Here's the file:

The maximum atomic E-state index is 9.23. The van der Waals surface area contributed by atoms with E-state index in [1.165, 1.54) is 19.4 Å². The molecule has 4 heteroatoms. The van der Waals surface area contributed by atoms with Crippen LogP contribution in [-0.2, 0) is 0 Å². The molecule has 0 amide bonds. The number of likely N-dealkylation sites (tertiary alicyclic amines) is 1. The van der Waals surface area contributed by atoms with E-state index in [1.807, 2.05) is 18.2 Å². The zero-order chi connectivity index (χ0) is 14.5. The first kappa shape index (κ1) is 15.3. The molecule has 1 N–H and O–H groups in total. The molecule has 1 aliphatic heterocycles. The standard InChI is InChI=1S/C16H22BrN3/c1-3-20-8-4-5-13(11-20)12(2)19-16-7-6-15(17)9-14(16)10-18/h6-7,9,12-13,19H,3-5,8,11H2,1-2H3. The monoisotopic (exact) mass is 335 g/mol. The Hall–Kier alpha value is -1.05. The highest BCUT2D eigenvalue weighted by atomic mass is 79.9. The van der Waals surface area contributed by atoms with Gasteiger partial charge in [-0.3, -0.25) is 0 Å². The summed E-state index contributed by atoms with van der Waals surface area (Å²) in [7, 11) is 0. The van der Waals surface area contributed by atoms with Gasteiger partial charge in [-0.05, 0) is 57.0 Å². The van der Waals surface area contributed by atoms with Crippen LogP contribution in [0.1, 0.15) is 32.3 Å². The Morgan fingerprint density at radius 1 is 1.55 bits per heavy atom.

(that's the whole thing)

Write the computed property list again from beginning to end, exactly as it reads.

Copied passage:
The maximum atomic E-state index is 9.23. The van der Waals surface area contributed by atoms with E-state index in [1.165, 1.54) is 19.4 Å². The molecule has 4 heteroatoms. The van der Waals surface area contributed by atoms with Crippen LogP contribution in [-0.2, 0) is 0 Å². The molecule has 0 amide bonds. The number of likely N-dealkylation sites (tertiary alicyclic amines) is 1. The van der Waals surface area contributed by atoms with E-state index in [1.807, 2.05) is 18.2 Å². The zero-order chi connectivity index (χ0) is 14.5. The first kappa shape index (κ1) is 15.3. The molecule has 1 N–H and O–H groups in total. The molecule has 1 aliphatic heterocycles. The standard InChI is InChI=1S/C16H22BrN3/c1-3-20-8-4-5-13(11-20)12(2)19-16-7-6-15(17)9-14(16)10-18/h6-7,9,12-13,19H,3-5,8,11H2,1-2H3. The monoisotopic (exact) mass is 335 g/mol. The Hall–Kier alpha value is -1.05. The highest BCUT2D eigenvalue weighted by atomic mass is 79.9. The van der Waals surface area contributed by atoms with Gasteiger partial charge in [-0.3, -0.25) is 0 Å². The summed E-state index contributed by atoms with van der Waals surface area (Å²) in [7, 11) is 0. The van der Waals surface area contributed by atoms with Gasteiger partial charge in [-0.05, 0) is 57.0 Å². The van der Waals surface area contributed by atoms with Crippen LogP contribution in [0.1, 0.15) is 32.3 Å². The Morgan fingerprint density at radius 1 is 1.55 bits per heavy atom.